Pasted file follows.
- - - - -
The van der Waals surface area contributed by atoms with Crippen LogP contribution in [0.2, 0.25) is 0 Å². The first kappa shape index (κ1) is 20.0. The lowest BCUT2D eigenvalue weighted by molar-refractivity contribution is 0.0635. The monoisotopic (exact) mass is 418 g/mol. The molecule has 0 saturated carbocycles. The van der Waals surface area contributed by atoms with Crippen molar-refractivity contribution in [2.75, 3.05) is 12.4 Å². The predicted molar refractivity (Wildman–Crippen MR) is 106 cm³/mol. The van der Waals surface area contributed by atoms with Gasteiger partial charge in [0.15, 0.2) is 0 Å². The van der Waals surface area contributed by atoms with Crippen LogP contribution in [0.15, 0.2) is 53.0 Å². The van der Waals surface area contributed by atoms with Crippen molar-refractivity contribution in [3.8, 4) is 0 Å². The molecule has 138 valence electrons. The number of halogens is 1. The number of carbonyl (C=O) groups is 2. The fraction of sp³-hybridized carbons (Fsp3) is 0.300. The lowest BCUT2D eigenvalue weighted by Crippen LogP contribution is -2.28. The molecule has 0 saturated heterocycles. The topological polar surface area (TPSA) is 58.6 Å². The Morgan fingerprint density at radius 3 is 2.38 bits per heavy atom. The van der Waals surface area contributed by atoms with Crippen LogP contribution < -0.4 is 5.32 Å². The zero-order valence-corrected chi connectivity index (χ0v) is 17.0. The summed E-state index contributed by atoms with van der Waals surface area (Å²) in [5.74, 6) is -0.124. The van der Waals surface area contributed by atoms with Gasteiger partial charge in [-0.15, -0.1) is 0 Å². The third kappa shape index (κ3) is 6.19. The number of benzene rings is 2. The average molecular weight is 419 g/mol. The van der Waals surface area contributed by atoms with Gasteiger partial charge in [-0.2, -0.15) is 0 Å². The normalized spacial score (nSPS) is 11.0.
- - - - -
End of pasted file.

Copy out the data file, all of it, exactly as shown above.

The van der Waals surface area contributed by atoms with Crippen LogP contribution in [0.2, 0.25) is 0 Å². The first kappa shape index (κ1) is 20.0. The lowest BCUT2D eigenvalue weighted by molar-refractivity contribution is 0.0635. The monoisotopic (exact) mass is 418 g/mol. The molecule has 0 saturated carbocycles. The van der Waals surface area contributed by atoms with Crippen molar-refractivity contribution in [2.75, 3.05) is 12.4 Å². The predicted molar refractivity (Wildman–Crippen MR) is 106 cm³/mol. The van der Waals surface area contributed by atoms with Gasteiger partial charge in [0.15, 0.2) is 0 Å². The van der Waals surface area contributed by atoms with Crippen LogP contribution in [0.15, 0.2) is 53.0 Å². The van der Waals surface area contributed by atoms with Crippen molar-refractivity contribution in [3.8, 4) is 0 Å². The molecule has 138 valence electrons. The number of halogens is 1. The number of carbonyl (C=O) groups is 2. The fraction of sp³-hybridized carbons (Fsp3) is 0.300. The lowest BCUT2D eigenvalue weighted by Crippen LogP contribution is -2.28. The molecule has 0 saturated heterocycles. The topological polar surface area (TPSA) is 58.6 Å². The Morgan fingerprint density at radius 3 is 2.38 bits per heavy atom. The van der Waals surface area contributed by atoms with Crippen LogP contribution < -0.4 is 5.32 Å². The zero-order valence-corrected chi connectivity index (χ0v) is 17.0. The summed E-state index contributed by atoms with van der Waals surface area (Å²) in [5.74, 6) is -0.124. The van der Waals surface area contributed by atoms with Gasteiger partial charge in [-0.15, -0.1) is 0 Å². The third kappa shape index (κ3) is 6.19. The number of benzene rings is 2. The average molecular weight is 419 g/mol. The van der Waals surface area contributed by atoms with Gasteiger partial charge in [-0.2, -0.15) is 0 Å². The normalized spacial score (nSPS) is 11.0.